London: Royal Society, 1926. 1st Edition. FIRST EDITION OF A PAPER “JUSTLY SEEN AS A MAJOR CONTRIBUTION TO QUANTUM THEORY” (Kragh, p. 36).
Dirac’s paper introduced his quantum mechanical derivation of one of two possible ways in which a system of indistinguishable particles can be distributed among a set of energy states, here with each of the available discrete states occupied by only one particle. Dirac’s work, along with that of Fermi’s in the same year, has come to be known as Fermi-Dirac statistics – a quantum mechanical law obeyed by systems of particles whose wave function changes when two particles are interchanged (the Pauli exclusion principle applies).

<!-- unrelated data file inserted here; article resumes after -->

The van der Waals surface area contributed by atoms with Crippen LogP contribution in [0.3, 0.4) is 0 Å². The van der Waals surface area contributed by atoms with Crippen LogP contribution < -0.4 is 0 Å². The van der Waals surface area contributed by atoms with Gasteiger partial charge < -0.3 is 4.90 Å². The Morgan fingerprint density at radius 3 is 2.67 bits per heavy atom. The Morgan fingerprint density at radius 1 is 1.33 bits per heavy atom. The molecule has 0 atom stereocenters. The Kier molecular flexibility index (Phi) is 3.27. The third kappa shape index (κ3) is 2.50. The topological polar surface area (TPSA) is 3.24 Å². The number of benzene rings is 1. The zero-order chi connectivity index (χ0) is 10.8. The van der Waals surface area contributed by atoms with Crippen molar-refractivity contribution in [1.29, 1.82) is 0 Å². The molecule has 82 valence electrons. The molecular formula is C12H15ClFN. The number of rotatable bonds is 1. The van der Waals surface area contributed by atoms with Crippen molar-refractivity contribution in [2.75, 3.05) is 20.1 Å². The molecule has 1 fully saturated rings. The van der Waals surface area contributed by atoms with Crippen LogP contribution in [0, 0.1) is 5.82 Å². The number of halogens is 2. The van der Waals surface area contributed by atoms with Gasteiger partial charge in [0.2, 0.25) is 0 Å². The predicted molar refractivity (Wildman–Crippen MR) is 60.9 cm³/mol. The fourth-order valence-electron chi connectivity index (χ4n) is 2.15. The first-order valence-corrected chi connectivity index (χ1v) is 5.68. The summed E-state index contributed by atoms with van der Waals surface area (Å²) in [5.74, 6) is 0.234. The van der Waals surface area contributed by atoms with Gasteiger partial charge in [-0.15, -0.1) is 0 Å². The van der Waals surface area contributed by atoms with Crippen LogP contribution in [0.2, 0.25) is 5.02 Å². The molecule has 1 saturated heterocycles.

The paper "will be remembered as the first in which quantum mechanics is brought to bear on statistical mechanics. Recall that the earliest work on quantum statistics, by Bose and by Einstein, predates quantum mechanics. Also, Fermi’s introduction of the exclusion principle in statistical problems, though published after the arrival of quantum mechanics, is still executed in the context of the "old" quantum theory. All these contributions were given their quantum mechanical underpinnings by Dirac, who was, in fact, the first to give the correct justification of Planck’s law, which started it all" (Pais, p. 6).
Dirac’s paper may also be considered the birth of quantum electrodynamics. Item #510
CONDITION & DETAILS: Complete. 4to (Quarto). 10 x 7 inches (250 x 175mm). [vi], 696, . Two small ex-libris stamps on the title page, one just a few numbers. In text illustrations throughout. Bound in tan cloth; two gilt-lettered red morocco spine labels. Very tightly and solidly bound. Clean and bright inside and out. Very good condition.